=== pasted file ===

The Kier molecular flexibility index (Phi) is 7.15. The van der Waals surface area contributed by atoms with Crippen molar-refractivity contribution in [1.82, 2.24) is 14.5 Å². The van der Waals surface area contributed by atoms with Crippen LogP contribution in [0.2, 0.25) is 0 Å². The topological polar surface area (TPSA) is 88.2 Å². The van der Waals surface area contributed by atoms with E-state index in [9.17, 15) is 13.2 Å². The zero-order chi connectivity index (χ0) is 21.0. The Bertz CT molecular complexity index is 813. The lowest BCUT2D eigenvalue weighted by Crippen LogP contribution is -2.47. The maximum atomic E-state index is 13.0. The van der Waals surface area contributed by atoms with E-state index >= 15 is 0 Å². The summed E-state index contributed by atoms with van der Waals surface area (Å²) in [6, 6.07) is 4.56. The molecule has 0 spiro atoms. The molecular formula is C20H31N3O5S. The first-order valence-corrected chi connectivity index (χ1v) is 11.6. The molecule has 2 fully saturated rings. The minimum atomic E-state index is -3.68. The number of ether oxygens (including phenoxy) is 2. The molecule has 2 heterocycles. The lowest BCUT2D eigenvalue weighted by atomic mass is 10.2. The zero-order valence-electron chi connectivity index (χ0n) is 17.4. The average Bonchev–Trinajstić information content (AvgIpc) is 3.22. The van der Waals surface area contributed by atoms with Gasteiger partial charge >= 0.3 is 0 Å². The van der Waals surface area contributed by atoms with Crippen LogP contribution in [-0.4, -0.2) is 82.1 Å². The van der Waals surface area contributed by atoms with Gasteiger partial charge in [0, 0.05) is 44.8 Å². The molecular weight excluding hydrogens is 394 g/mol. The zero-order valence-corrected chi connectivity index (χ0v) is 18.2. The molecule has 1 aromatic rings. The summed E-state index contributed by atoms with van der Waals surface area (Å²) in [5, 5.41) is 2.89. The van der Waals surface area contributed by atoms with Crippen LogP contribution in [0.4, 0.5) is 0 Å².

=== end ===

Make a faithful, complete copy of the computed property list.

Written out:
The Kier molecular flexibility index (Phi) is 7.15. The van der Waals surface area contributed by atoms with Crippen molar-refractivity contribution in [1.82, 2.24) is 14.5 Å². The van der Waals surface area contributed by atoms with Crippen LogP contribution in [0.2, 0.25) is 0 Å². The topological polar surface area (TPSA) is 88.2 Å². The van der Waals surface area contributed by atoms with E-state index in [9.17, 15) is 13.2 Å². The zero-order chi connectivity index (χ0) is 21.0. The Bertz CT molecular complexity index is 813. The lowest BCUT2D eigenvalue weighted by Crippen LogP contribution is -2.47. The maximum atomic E-state index is 13.0. The van der Waals surface area contributed by atoms with E-state index >= 15 is 0 Å². The summed E-state index contributed by atoms with van der Waals surface area (Å²) in [6, 6.07) is 4.56. The molecule has 0 spiro atoms. The molecular formula is C20H31N3O5S. The first-order valence-corrected chi connectivity index (χ1v) is 11.6. The molecule has 2 fully saturated rings. The minimum atomic E-state index is -3.68. The number of ether oxygens (including phenoxy) is 2. The molecule has 2 heterocycles. The lowest BCUT2D eigenvalue weighted by atomic mass is 10.2. The zero-order valence-electron chi connectivity index (χ0n) is 17.4. The average Bonchev–Trinajstić information content (AvgIpc) is 3.22. The van der Waals surface area contributed by atoms with Gasteiger partial charge >= 0.3 is 0 Å². The van der Waals surface area contributed by atoms with Crippen LogP contribution in [-0.4, -0.2) is 82.1 Å². The van der Waals surface area contributed by atoms with Gasteiger partial charge in [0, 0.05) is 44.8 Å². The molecular weight excluding hydrogens is 394 g/mol. The zero-order valence-corrected chi connectivity index (χ0v) is 18.2. The molecule has 1 aromatic rings. The summed E-state index contributed by atoms with van der Waals surface area (Å²) in [5, 5.41) is 2.89. The van der Waals surface area contributed by atoms with Crippen LogP contribution in [0.4, 0.5) is 0 Å².